Saj Issa is an emerging artist based in Los Angeles who grew up between two contrasting worlds. She was raised in St. Louis, Missouri, by her Palestinian parents who fled the First Intifada in the 1980s, but remained in Palestine during the summers. This upbringing led to her developing different personas, depending on where she was. Initially, she found it challenging to reconcile these distinct parts of herself, but she now sees them as integral to her identity.
Issa developed a love for art early on because she enjoyed painting and crafts on a tactile level. She obtained a Master's in Fine Arts from the University of California and has showcased some of her works in LA's museums and art fairs.
Issa has a number of current projects, including a line of ceramic tile works that contrast Eastern and Western design aspects. She combines iconic Western logos, such those for Nike, Coca-Cola, and Shell, with Middle Eastern geometrical and botanical designs.
Her choice of brands reflects their significant impact in the East, and in order to emphasize the negative effects of colonialism on indigenous ways of life, she often incorporates traditional tile work in conjunction with corporate branding. Through repetition, Issa communicates the habits of consumerism, mass manufacturing, and commercial tendencies that are emblematic of globalization.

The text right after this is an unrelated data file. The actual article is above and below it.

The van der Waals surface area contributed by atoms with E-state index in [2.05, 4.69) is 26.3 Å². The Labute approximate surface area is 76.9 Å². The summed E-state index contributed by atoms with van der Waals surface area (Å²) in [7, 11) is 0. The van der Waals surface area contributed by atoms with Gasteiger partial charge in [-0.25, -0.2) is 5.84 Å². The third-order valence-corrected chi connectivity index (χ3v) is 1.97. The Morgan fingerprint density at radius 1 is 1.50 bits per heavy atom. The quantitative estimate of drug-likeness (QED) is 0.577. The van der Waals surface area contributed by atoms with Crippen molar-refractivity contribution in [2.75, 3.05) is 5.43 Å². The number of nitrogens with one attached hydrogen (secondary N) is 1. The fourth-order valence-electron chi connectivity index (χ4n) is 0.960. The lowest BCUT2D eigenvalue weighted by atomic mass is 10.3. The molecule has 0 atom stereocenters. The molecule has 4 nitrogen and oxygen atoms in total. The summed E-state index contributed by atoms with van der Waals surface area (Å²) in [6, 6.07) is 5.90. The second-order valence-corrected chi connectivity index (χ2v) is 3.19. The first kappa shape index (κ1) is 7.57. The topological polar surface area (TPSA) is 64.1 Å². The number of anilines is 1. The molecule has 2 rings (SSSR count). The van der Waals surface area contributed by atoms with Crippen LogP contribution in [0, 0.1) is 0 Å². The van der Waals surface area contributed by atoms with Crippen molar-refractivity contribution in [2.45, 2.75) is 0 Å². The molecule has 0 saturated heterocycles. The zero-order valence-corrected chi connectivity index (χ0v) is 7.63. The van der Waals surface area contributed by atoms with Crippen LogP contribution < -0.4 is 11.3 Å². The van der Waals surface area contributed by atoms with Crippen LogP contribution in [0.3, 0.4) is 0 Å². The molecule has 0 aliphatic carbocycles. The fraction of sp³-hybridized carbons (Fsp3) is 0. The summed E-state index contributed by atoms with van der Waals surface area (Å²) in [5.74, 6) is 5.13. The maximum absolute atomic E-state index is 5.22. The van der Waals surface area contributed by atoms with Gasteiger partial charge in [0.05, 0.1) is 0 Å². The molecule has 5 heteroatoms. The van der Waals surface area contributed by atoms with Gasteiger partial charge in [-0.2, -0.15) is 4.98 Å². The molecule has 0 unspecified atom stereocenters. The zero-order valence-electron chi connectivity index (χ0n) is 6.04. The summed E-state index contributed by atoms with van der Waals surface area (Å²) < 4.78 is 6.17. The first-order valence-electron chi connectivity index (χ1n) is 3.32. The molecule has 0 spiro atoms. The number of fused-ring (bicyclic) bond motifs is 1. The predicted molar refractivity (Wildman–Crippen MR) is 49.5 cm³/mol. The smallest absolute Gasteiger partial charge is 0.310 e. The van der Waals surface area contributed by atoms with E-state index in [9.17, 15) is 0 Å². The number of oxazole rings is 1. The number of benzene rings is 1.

Her other series, such as "Convenience Store," which was partially motivated by her immigrant father's old employment in a corner store, maintain that geometrical design. The portraits of workers in the series evoke nostalgia and a sense of lost identity in a fast-paced transactional environment. The workers' faces or bodies are obscured by receipts, emphasizing the dehumanizing nature of their work.
Issa views her art as a way of creating her own visual language, and her work explores themes of identity, globalization, and the impact of colonization. Her upbringing between two cultures has shaped her perspective, and her art reflects this unique perspective.